Germany’s MTU Aero Engines predicts that disruption to the aerospace industry supply chain will ease as 2023 progresses but cautions there may be further bumps along the way.
Presenting the propulsion specialist’s first-quarter results on 26 April, chief executive Lars Wagner told analysts he expected “industry-wide supply chain pressure” would “ease later this year”, supporting higher output.
“There is a sense of improvement with some key suppliers,” he says, but cautions that “new difficulties” continue to crop up, with the latest a fire at a parts provider, which has “the potential to further tighten the availability of their parts”.
Wagner clarifies that the blaze was at a supplier to one of MTU’s partners in the Eurojet consortium producing the EJ200 engine for the Eurofighter combat aircraft.
MTU says “continued delays in the supply chain” contributed to the military engines unit recording a 5% year-on-year fall in revenue, to €103 million ($113 million), from €108 million in the same period of 2022.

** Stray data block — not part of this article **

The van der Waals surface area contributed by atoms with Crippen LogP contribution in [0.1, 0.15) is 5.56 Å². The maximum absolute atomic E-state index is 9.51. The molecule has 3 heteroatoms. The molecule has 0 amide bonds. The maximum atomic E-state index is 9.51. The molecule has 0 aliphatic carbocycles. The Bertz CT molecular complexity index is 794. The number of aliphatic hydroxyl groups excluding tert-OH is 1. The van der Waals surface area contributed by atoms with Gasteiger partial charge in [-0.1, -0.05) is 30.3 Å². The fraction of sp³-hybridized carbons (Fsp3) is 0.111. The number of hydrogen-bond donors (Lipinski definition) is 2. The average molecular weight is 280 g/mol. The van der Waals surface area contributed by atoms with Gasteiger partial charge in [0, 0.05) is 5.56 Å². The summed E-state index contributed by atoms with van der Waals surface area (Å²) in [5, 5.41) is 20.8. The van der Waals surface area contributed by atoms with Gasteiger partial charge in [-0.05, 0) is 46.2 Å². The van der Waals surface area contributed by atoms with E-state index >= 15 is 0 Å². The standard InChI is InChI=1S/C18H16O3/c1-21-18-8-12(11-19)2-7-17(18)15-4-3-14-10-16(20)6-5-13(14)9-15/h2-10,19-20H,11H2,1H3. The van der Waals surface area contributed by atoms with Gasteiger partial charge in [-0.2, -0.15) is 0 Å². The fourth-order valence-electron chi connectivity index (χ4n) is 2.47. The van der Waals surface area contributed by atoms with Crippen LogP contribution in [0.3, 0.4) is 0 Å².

But Wagner says MTU is “getting promising comments” regarding that company’s recovery and although disruption is persisting in the current quarter “after that it should be sorted out”.
Despite such hiccups, Wagner remains confident things will not get worse before they get better and sees shortages, particularly of labour, easing. “The industrial capacity has always been there; I’m a full optimist that we are getting better every quarter.”
Overall, the company recorded strong financial performance in the three months to 31 March, during what it calls the “best quarter in MTU’s history”. Revenue was up 31% to €1.54 billion – against €1.1 billion in the same period a year earlier – while operating profit rose 62% to €212 million, from €131 million.
The biggest slice of revenue growth came from the commercial engines business, which recorded sales up 60% to €446 million, mainly driven by production of Pratt & Whitney PW1100G engines for the Airbus A320neo family.
MTU has an 18% workshare on the PW1100G and assembles one-third of the engines at its plant in Munich.